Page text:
Through Justine Andrew's attraction to clean lines and dynamic architecture emerges a unique style that's constantly evolving, and always eye-pleasing. Recently, 29-year-old took some time out from her work a new series inspired by her travels to answer our questions about her art and the woman behind it.
To start things off, how would you describe your artistic style?
Less is more. Space you put nothing in means as much as space that's filled. Art, to me, is all about pleasing shapes and compositions. I’m driven to create what makes my mind’s eye feel good.
What inspires you?
Life, and the captured moments within it. It's an internal process for me; when I'm really happy, I find many things to be inspiring. This happens a lot when I travel to new places, such as my last trip to Ecuador. There's a lot of little things to appreciate... people, architecture, shadows, colour.
What’s your favourite colour?
I don’t have a favourite colour—I like them all, so I’ve never been able to choose one. I can tell you my least favourite colour, though. It's navy blue. I’ve felt that way since I was a kid. It reminds me of elementary school sweatshirts.
Who inspires you?
Currently, there's no person influencing my work. My previous inspirations were Andy Warhol, Roy Lichtenstein, and Ted Harrison—his art is in my family’s house. Now, I can’t say there’s anybody. It’s more things that inspire me.
What’s the most important thing you learned in art school?
I benefited from the entire program at Langara College—it taught me the basic skills I needed to develop my own techniques. Most important were the design classes, where we learned about composition, playing with light and shadow, and how to create an image with very little.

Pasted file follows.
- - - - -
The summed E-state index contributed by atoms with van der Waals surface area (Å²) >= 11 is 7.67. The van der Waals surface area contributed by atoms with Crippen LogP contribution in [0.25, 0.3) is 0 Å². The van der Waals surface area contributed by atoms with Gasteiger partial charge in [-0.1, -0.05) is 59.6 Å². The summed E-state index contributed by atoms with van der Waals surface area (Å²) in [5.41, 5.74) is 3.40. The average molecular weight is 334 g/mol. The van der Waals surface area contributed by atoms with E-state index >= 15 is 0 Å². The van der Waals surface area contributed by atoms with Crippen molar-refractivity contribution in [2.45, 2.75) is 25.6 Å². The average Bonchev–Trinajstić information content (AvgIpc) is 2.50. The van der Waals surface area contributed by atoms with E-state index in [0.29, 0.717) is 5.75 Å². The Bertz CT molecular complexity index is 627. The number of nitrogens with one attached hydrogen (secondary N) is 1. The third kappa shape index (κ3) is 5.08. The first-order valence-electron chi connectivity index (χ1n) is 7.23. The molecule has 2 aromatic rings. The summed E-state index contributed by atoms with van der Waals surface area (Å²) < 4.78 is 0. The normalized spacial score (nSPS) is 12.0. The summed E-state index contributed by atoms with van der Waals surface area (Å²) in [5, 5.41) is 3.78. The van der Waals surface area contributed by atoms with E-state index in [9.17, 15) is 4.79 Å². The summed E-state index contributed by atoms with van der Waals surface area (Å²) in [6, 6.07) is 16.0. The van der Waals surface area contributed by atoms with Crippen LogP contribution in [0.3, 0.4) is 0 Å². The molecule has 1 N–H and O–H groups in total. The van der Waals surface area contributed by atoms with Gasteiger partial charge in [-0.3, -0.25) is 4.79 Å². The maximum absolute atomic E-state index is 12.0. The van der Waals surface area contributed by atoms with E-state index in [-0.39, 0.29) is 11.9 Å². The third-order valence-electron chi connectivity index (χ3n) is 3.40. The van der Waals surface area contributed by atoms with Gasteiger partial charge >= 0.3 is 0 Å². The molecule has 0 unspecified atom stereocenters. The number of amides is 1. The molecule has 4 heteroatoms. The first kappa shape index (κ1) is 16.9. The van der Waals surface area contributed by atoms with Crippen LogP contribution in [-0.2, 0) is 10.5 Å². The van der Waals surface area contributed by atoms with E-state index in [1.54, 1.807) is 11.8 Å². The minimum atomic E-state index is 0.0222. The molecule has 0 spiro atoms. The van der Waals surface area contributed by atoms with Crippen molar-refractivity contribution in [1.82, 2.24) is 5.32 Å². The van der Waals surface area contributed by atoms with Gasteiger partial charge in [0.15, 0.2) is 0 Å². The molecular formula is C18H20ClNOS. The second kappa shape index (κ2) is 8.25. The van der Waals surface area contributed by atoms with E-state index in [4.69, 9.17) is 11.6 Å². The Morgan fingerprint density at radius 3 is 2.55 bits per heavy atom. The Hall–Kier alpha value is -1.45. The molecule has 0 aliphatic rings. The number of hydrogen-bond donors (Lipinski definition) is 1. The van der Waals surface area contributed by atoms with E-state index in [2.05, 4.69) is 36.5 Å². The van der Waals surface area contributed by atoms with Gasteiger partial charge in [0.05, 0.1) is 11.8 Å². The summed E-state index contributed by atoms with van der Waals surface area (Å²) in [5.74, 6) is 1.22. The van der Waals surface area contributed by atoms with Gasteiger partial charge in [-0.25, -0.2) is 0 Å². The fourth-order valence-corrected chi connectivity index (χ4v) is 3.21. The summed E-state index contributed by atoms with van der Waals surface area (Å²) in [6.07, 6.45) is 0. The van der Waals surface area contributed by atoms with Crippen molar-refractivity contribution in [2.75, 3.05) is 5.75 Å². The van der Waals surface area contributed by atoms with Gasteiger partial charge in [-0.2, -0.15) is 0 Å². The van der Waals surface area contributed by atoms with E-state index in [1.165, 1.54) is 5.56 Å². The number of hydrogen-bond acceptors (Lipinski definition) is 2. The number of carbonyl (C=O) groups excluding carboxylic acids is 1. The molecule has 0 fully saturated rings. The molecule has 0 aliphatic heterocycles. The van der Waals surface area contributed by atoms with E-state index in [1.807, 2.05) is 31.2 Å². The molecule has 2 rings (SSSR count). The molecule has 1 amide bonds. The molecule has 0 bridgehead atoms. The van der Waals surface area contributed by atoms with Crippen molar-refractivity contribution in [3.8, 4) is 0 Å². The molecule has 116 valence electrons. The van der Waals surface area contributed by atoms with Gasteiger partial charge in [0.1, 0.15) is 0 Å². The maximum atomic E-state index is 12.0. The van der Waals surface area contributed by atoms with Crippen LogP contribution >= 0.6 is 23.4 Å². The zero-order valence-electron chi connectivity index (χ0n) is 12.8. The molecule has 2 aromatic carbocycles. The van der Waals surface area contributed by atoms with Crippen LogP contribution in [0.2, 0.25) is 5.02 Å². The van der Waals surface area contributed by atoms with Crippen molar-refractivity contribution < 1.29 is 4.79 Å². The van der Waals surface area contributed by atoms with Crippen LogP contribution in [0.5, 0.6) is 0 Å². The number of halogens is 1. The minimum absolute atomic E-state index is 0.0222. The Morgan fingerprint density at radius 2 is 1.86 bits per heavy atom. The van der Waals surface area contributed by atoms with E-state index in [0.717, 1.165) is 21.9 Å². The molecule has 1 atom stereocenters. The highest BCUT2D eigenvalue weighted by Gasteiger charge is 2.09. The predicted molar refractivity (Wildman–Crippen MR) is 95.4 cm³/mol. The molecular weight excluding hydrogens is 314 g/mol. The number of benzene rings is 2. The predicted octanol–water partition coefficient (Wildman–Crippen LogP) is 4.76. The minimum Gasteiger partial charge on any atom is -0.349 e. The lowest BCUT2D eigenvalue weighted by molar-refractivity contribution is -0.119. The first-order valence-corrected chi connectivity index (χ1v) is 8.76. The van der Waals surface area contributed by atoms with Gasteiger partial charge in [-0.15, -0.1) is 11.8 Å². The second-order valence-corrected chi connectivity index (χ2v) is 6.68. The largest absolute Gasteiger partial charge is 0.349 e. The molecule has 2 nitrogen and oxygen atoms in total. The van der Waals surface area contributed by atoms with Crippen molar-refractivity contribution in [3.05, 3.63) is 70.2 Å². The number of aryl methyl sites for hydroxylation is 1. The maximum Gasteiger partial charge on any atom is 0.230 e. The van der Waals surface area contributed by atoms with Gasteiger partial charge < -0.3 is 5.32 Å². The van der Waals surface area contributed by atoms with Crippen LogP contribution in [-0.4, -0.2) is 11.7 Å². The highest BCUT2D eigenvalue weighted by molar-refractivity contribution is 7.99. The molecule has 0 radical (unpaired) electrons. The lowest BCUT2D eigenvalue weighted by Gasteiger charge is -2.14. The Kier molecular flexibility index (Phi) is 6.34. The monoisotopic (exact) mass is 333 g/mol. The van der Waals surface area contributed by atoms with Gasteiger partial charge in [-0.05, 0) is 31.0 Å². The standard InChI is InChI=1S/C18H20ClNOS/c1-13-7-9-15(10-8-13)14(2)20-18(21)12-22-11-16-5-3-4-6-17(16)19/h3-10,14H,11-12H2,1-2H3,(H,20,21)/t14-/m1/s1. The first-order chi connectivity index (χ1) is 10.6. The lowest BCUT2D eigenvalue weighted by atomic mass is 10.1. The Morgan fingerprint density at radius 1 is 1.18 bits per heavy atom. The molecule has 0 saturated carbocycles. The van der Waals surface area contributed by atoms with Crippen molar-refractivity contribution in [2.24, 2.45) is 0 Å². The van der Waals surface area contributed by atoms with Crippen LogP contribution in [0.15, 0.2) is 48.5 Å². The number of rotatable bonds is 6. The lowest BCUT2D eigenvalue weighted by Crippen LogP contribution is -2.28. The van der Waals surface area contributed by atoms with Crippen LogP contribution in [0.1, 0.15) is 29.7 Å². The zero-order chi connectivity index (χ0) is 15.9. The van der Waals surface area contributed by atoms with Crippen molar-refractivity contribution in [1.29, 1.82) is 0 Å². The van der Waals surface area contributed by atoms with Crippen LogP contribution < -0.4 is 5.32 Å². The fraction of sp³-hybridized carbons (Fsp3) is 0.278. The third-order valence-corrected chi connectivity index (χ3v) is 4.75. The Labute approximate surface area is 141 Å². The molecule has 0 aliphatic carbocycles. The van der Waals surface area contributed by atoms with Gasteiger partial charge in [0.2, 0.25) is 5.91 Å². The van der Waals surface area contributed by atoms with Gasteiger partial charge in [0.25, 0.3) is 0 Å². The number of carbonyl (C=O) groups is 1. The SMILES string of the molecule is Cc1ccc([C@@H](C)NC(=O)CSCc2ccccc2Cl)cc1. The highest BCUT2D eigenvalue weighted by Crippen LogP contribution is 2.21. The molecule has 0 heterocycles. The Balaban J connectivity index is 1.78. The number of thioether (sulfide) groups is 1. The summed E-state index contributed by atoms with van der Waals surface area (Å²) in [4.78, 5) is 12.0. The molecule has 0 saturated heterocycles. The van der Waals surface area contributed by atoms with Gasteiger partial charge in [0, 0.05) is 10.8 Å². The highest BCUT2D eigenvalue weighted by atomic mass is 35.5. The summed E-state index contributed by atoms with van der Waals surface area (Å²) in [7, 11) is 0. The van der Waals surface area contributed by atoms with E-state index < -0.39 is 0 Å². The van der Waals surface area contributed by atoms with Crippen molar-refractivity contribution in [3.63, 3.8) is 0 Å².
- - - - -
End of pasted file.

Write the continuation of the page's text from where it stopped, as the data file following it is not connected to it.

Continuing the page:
What’s your favourite piece you’ve ever done, and why?
Della. The different shades of mustard hit the mark in my brain. Often that colour gets a bad rep, and I feel the piece really beautified this colour that’s often seen as puke yellow. I also find the female figure to be pleasing.
Can you share a highlight of your art career?
In 2009, I had my first ever solo show at Trunk Gallery, which was on 3rd and Burrard at the time. It was a huge moment for me, not having a lot of input from a lot of people prior to that. I sold quite a few of my works.
It was my first taste of the art world, and I was blown away. It made everything I was doing real. Just seeing my paintings on the big white wall space was a major “ah moment.” Even now I can go back to this feeling. It lit a fire in me.
Outside of art, what else lights a fire in you?
My passion is definitely diabetes research, being a Type 1 diabetic myself. Also, social causes like housing, homelessness, and child poverty.
What’s next for your art career?
I’m currently working on a series based on photos from Equator. I'm excited about it, using more pastel colours and a bit more detail. I’ve stepped away from what I was doing before and am really excited about this new look.
See more of Andrew's work at justineandrew.com/.